Welcome to Club Cumming. When the Scottish actor was performing in Cabaret on Broadway, he turned his dressing room into an after-party destination replete with, we’re told, a neon sign, sponsored booze and a wealth of emotion-sodden songs – because nothing pleases a Scot like being both drunk and sentimental. It’s a vibe he recreates for the Edinburgh International Festival, and Cumming, resplendent in leather trousers and sleeveless shirt, certainly proves a most charming host.
There’s the twinkling eyes, the cheeky grin, the Scottish accent that comes as a surprise to visiting American fans of The Good Wife… the show’s as much about his winning between-song chat as the big numbers themselves – although Cumming really goes for them, fist-clenching, hair-grabbing, crotch-twitching and all. He’s ably supported by a tight, swinging band of grand piano, cello and drums.
The songs really are sappy – in fact, they're beyond even sappy, into big and squelchy and soggy. We’re told to have hankies at the ready. And they’re all well set-up with a back story, whether that’s dedicating ‘Goodnight Saigon’ to his grandfather – who, Cumming has discovered, was a PTSD-suffering war vet who later died in Malaysia playing Russian Roulette – or to his abusive father, who gets a blast of Rufus Wainwright’s ‘Dinner at Eight’. The song ‘Mother Glasgow’ is first comically translated, then played as a straight tribute to the city, which re-embraced the song in the face of a tragic lorry accident in the city centre in 2014.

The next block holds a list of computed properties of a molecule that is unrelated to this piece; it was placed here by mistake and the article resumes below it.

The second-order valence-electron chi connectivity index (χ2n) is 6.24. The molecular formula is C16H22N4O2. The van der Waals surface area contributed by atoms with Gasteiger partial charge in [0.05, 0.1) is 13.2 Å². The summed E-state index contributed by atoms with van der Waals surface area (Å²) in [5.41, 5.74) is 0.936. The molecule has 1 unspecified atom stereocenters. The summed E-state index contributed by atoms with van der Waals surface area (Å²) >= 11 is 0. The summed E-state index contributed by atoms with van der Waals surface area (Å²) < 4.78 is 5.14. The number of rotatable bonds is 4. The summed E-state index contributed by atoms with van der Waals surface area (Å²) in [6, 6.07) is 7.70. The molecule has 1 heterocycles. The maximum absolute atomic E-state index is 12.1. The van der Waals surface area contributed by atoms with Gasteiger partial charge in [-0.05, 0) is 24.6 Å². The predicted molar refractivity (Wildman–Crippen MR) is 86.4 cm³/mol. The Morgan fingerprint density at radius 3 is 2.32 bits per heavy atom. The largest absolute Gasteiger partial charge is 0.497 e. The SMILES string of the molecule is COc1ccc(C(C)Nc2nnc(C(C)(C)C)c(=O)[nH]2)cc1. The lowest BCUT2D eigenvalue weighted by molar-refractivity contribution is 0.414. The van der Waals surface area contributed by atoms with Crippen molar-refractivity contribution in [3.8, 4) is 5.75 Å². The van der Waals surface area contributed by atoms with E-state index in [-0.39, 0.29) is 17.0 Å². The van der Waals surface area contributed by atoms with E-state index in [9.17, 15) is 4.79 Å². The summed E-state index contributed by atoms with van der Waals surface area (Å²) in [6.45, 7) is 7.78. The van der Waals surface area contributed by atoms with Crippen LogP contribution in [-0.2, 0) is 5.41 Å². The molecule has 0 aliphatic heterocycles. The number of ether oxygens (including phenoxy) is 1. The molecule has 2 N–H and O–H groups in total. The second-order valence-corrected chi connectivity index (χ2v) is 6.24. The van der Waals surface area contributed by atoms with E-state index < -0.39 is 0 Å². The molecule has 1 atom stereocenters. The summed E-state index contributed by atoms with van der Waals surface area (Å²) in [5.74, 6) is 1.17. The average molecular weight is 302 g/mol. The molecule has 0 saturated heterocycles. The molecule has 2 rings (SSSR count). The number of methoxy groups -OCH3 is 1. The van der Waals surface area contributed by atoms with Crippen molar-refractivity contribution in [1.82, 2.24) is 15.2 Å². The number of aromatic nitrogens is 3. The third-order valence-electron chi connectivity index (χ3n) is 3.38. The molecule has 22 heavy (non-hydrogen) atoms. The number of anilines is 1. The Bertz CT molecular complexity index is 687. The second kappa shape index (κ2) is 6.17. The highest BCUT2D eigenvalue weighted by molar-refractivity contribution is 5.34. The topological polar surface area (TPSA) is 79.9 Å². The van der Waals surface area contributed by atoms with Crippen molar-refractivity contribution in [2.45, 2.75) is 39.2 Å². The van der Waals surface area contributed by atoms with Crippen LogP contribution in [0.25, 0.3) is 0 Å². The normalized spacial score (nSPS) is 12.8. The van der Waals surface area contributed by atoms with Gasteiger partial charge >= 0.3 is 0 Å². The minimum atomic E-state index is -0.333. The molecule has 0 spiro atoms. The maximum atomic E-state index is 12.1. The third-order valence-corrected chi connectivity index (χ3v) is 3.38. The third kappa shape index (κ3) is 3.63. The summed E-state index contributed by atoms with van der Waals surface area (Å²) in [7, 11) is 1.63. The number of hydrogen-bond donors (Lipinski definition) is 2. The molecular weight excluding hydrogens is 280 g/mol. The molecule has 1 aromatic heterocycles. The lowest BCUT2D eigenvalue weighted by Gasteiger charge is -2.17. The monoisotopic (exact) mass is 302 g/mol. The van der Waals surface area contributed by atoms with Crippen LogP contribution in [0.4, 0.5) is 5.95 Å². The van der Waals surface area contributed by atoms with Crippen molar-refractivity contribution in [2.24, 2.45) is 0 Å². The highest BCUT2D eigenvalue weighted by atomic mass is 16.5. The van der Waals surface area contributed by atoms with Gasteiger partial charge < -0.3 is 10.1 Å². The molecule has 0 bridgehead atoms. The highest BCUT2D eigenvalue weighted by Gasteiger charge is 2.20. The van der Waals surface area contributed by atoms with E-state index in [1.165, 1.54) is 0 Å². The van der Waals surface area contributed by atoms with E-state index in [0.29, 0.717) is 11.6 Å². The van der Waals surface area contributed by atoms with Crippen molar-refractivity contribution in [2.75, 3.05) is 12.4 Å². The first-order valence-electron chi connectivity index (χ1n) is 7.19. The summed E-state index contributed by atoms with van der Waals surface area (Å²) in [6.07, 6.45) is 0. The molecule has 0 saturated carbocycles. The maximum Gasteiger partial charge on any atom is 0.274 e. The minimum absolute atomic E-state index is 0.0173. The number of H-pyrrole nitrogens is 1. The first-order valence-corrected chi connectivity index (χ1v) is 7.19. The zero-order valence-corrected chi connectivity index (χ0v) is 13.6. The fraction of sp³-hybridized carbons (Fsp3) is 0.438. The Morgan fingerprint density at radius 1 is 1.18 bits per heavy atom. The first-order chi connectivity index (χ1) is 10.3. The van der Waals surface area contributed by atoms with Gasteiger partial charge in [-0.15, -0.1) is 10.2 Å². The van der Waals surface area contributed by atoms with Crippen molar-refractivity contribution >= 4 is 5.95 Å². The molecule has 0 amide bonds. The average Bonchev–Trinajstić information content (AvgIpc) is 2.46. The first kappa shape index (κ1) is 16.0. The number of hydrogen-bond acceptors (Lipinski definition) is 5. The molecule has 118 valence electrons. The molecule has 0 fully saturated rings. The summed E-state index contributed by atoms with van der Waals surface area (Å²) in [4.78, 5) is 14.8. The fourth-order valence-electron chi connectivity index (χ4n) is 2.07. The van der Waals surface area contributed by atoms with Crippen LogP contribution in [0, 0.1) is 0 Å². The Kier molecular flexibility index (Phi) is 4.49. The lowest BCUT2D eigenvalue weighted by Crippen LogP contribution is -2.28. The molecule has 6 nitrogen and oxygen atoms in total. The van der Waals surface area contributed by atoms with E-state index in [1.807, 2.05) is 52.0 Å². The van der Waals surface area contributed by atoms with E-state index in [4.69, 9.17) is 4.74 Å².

Things aren’t always quite so serious – Miley Cyrus, Avril Lavigne and Adele all get the Cumming treatment, their cheesy pop stylings turned into gut-busting ballads. “Take off your judgey hat,” we’re told early on, and you’ll “hear them in a different way.”
He’s right – although the schmaltz can be too thick to get past. Cumming may well up enough to imperil his “guyliner”, but most eyes remain dry, I'd wager. It’s his autobiographical and shamelessly showbiz anecdotes in-between numbers which really delight, however, lightly walking the tightrope between sharp-eyed and slushy. Whether it’s acidly recounting reviews that favourably reported on his penis size or taking tips on how to be a cabaret diva from Liza Minelli, Sappy Songs proves a camply tasty treat - and a club that's well worth the membership.Reuse content